Create Interoperable Native Web Services
Yukon lets you take advantage of the new kernel-mode Http.sys listener and eliminates the need for IIS to process ASMX files or SQLXML 3.0 templates that implement Web services.
by Roger Jennings
August 26, 2005
Technology Toolbox: VB.NET, XML, SQL Server 2005 (June CTP or later), Windows Server 2003 or Windows XP SP2
SQL Server 2005 Developer Edition and higher add native XML Web services as a new feature that enables DBAs and .NET database developers to expose stored procedures, user-defined functions, and ad-hoc batch queries as SOAP 1.x Web methods. Native Web services substitute SOAP over HTTP endpoints to Windows' Http.sys kernel-mode HTTP listener for Internet Information Services' (IIS) virtual directories. SQL Server 2005 Express Edition doesn't support HTTP endpoints, so you must license the Workgroup Edition or better to enable these features for production. Only Windows XP Service Pack 2 (SP2) and Windows 2003 Server install Http.sys; thus, you can't deploy native Web services to Windows 2000 servers. On a more positive note, native Web services improve data security by eliminating the need for access to TCP port 1433, preventing anonymous connections to Web services and requiring Secure Sockets Layer (SSL) to encrypt clear-text login names and passwords.
The watchwords of SQL Server 2005's native Web services are interoperability and simplicity. The SQL Server team's design goal was twofold: Provide cross-platform data access that delivers parity with the Windows-only Tabular Data Stream (TDS) protocol, and move the SOAP stack from the IIS middle tier to the database engine's process (see Additional Resources). Replacing TDS with SOAP messages eliminates the requirement for JDBC, ODBC, or MDAC stacks on the client. Integrating the SOAP stack in the database engine's process creates a single data-access component for heterogeneous clients. You also can take advantage of C# or VB CLR stored procedures to customize the service's WSDL document for use by non-Microsoft SOAP toolkits, such as Borland's JBuilder 9.0 or webMethods' Glue 5.0.1. In this article, I'll show you how to create SOAP over HTTP endpoints with T-SQL batches, consume native Web services with a Windows client, alter the contents of auto-generated WSDL documents, and compare Web service performance with alternative SQL Server data-access methods. The VS 2005 NativeWebServices.sln VB.NET demonstration project automates most of these operations for the Northwind sample database's stored procedures (download the project here).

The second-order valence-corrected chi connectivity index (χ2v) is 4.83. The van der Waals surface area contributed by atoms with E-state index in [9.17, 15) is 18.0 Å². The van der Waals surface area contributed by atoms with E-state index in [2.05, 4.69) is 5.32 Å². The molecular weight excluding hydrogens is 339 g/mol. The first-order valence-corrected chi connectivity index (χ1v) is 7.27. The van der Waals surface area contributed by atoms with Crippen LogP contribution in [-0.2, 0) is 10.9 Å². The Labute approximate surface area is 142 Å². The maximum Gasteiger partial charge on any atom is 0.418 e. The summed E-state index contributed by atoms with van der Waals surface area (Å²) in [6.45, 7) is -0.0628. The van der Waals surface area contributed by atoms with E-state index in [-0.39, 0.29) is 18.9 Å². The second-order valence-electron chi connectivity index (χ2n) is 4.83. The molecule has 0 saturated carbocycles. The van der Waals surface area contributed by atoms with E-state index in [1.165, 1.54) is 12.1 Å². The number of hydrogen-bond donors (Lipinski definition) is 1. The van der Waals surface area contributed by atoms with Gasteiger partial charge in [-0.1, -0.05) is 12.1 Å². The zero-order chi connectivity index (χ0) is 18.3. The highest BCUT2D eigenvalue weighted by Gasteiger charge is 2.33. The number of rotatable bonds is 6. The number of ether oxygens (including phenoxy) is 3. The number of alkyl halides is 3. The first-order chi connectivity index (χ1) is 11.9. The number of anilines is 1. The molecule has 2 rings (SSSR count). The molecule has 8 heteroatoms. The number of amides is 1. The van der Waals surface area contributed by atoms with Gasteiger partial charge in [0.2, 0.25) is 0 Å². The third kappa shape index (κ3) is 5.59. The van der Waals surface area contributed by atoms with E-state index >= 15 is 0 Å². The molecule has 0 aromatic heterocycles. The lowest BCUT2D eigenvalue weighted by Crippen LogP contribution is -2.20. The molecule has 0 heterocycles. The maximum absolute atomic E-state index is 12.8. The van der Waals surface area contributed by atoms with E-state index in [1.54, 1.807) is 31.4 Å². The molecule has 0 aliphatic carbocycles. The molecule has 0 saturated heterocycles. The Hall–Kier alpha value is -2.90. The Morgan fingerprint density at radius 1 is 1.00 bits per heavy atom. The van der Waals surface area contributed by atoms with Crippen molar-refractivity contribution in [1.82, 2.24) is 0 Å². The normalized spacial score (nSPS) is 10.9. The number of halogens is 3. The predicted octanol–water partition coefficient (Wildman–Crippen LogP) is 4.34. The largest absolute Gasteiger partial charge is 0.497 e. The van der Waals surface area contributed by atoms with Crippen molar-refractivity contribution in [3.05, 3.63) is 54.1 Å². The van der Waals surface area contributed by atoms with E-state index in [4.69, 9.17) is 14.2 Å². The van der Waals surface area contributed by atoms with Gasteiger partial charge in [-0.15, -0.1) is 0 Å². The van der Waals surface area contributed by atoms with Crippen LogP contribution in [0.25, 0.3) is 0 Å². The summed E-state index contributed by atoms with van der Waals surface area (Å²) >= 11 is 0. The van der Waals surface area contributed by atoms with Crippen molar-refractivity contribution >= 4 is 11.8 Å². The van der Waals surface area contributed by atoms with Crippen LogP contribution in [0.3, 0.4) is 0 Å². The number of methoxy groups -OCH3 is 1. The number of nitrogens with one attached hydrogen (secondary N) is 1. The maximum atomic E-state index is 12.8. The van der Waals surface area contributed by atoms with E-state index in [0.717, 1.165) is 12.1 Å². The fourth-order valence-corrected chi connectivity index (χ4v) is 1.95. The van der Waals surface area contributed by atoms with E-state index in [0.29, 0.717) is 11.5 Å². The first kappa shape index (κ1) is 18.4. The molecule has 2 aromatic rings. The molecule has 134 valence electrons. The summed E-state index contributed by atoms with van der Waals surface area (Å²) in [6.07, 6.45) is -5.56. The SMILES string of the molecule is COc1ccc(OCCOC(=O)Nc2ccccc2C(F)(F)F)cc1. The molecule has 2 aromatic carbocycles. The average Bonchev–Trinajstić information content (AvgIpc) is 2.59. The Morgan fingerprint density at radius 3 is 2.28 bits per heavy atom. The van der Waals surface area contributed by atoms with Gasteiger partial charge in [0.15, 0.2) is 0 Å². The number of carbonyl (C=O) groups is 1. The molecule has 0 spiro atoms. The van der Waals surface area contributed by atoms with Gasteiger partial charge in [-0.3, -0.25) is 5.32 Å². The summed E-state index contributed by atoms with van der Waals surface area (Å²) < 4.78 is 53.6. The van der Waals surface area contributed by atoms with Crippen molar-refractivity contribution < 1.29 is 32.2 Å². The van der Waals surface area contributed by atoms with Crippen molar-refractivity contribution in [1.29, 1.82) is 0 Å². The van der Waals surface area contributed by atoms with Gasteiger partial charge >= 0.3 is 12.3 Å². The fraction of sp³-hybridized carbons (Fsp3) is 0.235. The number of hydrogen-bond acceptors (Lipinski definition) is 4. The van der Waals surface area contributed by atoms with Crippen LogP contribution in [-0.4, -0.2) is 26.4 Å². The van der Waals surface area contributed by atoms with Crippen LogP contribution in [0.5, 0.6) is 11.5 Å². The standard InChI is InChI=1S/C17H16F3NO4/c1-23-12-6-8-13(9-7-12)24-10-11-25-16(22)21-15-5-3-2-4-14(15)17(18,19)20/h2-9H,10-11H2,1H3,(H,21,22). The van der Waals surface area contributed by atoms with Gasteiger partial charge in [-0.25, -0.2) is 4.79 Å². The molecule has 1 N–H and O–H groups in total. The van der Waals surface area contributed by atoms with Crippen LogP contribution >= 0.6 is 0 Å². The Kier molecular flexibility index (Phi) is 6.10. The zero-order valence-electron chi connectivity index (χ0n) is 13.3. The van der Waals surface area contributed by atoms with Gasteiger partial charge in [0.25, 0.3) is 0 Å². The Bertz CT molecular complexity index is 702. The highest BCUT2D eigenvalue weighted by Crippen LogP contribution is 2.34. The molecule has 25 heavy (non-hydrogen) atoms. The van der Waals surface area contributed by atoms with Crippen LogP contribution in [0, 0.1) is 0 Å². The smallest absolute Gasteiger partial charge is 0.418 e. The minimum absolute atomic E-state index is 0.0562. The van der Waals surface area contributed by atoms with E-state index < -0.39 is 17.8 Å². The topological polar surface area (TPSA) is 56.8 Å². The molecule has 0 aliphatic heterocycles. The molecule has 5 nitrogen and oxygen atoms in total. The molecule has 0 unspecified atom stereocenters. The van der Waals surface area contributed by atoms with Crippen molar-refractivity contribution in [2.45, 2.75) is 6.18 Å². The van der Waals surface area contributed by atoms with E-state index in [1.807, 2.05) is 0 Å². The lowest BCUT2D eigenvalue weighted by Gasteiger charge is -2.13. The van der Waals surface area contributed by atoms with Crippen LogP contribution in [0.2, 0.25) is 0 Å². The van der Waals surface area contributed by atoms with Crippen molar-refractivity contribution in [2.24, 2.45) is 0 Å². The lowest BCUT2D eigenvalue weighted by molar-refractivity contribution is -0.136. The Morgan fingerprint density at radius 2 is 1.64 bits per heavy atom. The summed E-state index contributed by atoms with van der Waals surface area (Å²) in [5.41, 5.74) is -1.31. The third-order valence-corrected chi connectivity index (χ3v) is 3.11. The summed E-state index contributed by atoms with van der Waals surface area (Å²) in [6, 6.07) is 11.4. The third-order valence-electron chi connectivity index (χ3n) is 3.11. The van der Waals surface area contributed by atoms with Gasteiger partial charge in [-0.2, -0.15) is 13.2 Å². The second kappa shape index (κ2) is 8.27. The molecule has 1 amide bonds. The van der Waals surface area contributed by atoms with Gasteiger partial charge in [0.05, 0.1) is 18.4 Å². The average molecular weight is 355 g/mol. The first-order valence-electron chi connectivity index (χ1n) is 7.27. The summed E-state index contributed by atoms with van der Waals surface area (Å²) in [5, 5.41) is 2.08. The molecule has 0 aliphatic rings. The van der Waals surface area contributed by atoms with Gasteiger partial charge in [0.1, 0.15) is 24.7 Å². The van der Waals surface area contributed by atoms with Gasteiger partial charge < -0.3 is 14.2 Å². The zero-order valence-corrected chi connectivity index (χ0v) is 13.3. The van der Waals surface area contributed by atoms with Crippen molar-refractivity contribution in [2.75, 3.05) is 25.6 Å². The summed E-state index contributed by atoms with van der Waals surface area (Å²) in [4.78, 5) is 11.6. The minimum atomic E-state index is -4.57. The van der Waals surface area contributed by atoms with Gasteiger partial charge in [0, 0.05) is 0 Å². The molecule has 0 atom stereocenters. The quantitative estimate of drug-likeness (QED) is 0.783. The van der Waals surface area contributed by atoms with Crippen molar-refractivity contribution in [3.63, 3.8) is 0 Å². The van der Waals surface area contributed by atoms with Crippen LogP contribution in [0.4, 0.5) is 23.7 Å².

Native Web services have a feature set that's similar to the soap-typed virtual directory you create with SQLXML 3.0's graphical IIS Virtual Directory Management utility or its object model (see Additional Resources). SQLXML 3.0 lets you execute SQL Server 2000, MSDE, or any SQL Server 2005 edition's parameterized stored procedures to retrieve and update data, or submit parameter values to T-SQL template queries. SQLXML and IIS 5+ manage default database, security, and virtual directory assignment, and they support anonymous, integrated Windows, basic, or digest authentication. You can designate a single Windows user account or a login ID and password for all SQLXML 3.0 clients' database access. Typing http://ServerName/DatabaseVDir/SoapVName?wsdl in VS 200x's Add Web Reference dialog's URL box generates the Web service proxy class from the dynamic WSDL document. Most other vendors' Web service client toolkits can't create proxy classes directly from SQLXML 3.0 WSDL documents.
SQL Server 2005's native Web services enable declarative Web service deployment and offer greater implementation flexibility than SQLXML 3.0. You add an HTTP endpoint for SOAP data access with a two-part T-SQL declaration. The first CREATE ENDPOINT statement part supplies HTTP transport parameters:
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